In a path breaking research, scientists have for the first time shown that chemotherapy may make patients susceptible to a syndrome of delayed degeneration in the central nervous system (CNS) called "chemobrain".
Their finding is based on a study on mice that focussed on a chemotherapeutic agent called 5-fluorouracil (5-FU), which is employed in the treatment of cancers of the colon, rectum, breast, stomach, pancreas, ovaries, and bladder.
AdvertisementDuring the study, Professor Mark Noble and his colleagues at the University of Rochester Stem Cell and Regenerative Medicine Institute and the Harvard Medical School, Boston discovered that short-term systematic administration of 5-FU to mice caused both acute CNS damage and a syndrome of progressively worsening delayed damage.
The damage was not self-repairing, and instead became worse over time.
The study also revealed that treatment with chemotherapy had delayed effects on the speed with which information is transferred from the ear to the brain.
Based on their observations, the researchers came to the conclusion that clinically relevant concentrations of 5-FU were toxic not only for dividing cells of the CNS, but also for the cells that produce the insulating myelin sheaths, non-dividing oligodendrocytes that are necessary for normal neuronal function.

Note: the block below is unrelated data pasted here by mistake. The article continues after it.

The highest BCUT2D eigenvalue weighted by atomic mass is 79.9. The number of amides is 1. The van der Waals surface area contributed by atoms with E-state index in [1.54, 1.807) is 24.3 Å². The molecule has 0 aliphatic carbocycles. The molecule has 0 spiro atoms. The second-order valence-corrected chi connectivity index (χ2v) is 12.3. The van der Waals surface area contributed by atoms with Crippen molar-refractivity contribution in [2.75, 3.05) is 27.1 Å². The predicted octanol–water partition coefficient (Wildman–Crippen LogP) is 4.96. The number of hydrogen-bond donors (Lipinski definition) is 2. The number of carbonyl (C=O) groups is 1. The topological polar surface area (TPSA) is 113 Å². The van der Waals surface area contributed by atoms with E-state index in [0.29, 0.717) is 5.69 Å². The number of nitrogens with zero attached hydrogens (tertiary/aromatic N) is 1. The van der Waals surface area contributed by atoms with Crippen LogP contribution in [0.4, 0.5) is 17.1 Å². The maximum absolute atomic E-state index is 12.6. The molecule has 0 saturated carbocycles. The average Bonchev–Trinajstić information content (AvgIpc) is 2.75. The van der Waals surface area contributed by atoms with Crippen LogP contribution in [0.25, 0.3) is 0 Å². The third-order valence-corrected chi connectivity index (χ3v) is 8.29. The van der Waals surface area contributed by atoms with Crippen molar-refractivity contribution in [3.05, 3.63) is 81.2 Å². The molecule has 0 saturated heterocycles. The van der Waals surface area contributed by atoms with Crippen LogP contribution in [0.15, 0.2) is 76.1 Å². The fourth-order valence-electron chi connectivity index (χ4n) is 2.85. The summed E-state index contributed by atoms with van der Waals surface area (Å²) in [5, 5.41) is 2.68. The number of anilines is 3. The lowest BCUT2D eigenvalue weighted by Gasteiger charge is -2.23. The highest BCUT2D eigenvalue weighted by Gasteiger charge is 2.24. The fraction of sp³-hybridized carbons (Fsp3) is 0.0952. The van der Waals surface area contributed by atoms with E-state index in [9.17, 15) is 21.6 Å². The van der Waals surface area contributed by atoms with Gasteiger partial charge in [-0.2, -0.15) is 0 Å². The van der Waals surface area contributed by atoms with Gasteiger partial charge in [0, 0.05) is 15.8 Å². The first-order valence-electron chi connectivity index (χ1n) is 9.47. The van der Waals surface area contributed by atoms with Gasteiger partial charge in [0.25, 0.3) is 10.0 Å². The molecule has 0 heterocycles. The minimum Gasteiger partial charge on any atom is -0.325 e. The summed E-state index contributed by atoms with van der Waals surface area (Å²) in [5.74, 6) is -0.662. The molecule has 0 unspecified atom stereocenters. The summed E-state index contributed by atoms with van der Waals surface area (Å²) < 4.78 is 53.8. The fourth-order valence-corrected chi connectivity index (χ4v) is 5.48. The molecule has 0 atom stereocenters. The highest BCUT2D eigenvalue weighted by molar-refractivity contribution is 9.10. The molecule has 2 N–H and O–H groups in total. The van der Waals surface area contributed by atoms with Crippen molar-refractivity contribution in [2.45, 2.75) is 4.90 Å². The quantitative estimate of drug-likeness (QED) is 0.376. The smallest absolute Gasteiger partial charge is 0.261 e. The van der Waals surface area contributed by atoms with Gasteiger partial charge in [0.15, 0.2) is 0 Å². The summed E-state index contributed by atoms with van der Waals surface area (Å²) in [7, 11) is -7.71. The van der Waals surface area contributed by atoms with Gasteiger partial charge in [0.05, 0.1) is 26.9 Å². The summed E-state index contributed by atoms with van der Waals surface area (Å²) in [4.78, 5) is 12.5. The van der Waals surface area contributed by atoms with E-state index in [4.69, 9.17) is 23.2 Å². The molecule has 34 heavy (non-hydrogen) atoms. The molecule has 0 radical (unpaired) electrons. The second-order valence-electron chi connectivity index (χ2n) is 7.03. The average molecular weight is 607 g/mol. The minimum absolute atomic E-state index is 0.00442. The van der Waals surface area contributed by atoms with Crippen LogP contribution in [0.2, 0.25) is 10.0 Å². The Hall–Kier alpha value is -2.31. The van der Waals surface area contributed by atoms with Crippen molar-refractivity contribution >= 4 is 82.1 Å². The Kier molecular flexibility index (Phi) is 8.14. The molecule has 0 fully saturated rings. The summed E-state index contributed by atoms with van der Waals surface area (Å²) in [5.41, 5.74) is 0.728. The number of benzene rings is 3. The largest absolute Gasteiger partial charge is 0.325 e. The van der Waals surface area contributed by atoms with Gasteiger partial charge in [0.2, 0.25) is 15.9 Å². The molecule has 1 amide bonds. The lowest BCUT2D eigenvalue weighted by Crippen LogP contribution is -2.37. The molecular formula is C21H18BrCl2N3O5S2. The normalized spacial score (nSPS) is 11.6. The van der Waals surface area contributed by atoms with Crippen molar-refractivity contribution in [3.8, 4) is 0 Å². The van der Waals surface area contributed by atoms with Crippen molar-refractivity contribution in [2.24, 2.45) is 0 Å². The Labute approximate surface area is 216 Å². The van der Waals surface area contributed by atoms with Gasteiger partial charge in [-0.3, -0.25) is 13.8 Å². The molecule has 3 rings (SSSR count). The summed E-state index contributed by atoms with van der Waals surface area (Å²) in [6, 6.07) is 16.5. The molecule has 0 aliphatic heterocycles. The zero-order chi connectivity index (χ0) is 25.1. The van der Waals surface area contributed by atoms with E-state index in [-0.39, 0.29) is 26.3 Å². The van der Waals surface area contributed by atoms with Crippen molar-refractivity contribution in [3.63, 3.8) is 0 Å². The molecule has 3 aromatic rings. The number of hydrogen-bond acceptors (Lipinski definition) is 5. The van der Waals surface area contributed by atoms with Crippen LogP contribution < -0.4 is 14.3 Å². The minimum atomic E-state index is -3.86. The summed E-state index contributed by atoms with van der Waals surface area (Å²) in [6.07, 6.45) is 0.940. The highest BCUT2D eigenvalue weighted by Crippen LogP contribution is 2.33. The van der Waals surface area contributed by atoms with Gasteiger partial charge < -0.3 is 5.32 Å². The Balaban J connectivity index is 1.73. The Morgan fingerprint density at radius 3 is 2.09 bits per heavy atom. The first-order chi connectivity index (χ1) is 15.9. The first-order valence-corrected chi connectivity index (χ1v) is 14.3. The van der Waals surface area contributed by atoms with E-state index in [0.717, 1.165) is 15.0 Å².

The delayed damage the researchers measured was to the myelinated tracts of the CNS, and associated with extensive myelin pathology.
The research team says that their findings regarding the speed of ear-to-brain information transfer may offer a non-invasive means of analysing myelin damage associated with cancer treatment.
"Multiple clinical reports have identified neurotoxicity as a complication of treatment regimens in which chemotherapeutic agents such as 5-fluorouracil are components. As treatments with chemotherapeutic agents will clearly remain the standard of care for cancer patients for many years to come, the need to better understand such damage is great," says Noble.
Professor Noble adds: "These studies extend the field of stem cell medicine beyond the use of cell transplantation for tissue repair. It is our knowledge of stem cell biology that allows us to begin to understand some of the causes of this syndrome, as well as providing the means of preventing or repairing this damage."
The researchers claim that they are the first to show that delayed CNS damage can be induced by a single chemotherapeutic agent. They also claim to generate the first animal model of such damage.
The study has been reported in the open access Journal of Biology.
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